MBCH – CFM provides services mainly to children/youth in custody due to abuse/neglect and their families; our goal is to restore children to their biological families whenever possible. We also serve developmentally disabled adult clients to provide them with as much independence as possible within the context of a family-like group home environment. Another population of adults that we serve are adult women recovering from being sexually trafficked in our Anti-Trafficking Services program (ATS).
Many people still think we are primarily a residential agency serving children/youth in beds on our campuses. This is an important piece of our work but, percentage-wise, it is very small – around 10%. Our work is done mainly through the following:
- Case management services are provided to children/youth and families.
- Treatment Family Care (TFC): Providing services to youth in foster homes specifically trained to care for the needs of moderately to severely traumatized youth. We also provide TFC services to relatives (like grandparents or aunts/uncles) who have taken in youth they are related to and who need services to preserve that placement.
- Family Resource Development: Recruiting, developing, and managing the licenses of foster homes that take in children/youth who are in state custody. Developing and managing the licenses of relative homes who take in children/youth they are related to.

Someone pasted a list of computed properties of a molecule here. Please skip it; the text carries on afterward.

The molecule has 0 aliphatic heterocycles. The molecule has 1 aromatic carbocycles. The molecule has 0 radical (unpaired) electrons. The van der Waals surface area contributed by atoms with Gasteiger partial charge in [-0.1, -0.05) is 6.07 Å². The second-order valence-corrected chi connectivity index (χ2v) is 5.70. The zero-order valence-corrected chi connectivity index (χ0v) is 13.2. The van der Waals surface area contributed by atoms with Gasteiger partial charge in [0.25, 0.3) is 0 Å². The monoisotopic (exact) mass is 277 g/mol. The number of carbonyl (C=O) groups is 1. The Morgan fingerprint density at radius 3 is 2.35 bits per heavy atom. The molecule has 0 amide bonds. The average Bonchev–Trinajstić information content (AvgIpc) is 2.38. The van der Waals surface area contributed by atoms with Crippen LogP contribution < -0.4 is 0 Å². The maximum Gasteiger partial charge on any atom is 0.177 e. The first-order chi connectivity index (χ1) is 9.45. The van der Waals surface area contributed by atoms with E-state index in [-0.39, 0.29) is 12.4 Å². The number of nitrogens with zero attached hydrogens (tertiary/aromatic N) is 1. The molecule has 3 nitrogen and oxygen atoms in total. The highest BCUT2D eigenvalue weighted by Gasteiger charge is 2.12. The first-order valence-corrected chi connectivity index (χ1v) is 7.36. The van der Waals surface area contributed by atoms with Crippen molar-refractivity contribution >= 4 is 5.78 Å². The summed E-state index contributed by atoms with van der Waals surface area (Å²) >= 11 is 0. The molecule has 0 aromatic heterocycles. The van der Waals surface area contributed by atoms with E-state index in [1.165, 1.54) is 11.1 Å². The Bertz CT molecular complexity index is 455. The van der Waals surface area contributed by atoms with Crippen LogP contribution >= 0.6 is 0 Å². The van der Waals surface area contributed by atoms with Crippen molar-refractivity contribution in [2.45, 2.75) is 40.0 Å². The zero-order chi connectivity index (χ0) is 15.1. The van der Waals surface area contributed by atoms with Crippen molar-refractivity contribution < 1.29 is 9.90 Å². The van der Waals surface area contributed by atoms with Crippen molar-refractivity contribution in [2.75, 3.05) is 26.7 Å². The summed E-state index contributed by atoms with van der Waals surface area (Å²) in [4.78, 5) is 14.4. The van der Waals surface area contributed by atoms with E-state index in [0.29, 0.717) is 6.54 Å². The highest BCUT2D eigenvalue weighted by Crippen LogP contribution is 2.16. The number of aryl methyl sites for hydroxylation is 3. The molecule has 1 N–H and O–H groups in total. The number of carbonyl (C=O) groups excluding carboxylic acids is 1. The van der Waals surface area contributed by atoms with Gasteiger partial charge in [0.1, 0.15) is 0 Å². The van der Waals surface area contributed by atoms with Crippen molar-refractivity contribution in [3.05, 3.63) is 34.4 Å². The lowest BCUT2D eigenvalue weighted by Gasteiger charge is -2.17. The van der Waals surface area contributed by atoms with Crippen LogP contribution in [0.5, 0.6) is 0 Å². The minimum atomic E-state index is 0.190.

Another misconception is that we are looking to “rescue” children/youth from their biological homes and place them with foster/adoptive homes. Nothing could be further from the truth. While there are some examples of horrible situations, the majority of children/youth who come into custody are there because their parents have drug addiction and/or mental illness or are recovering from these things and need a place to live and/or a job so they can once again care for their children. The vast majority of these parents love their children – they just need treatment and help. We need foster parents who will walk alongside the biological family, minister to them, love them with the love of Christ, and work to help get kids back home when possible. Sometimes kids do need another family to take them in, adopt them, and love them, but we need adoptive families to remember that there will always be a biological family out there too, and to figure out safe and appropriate ways to maintain connections.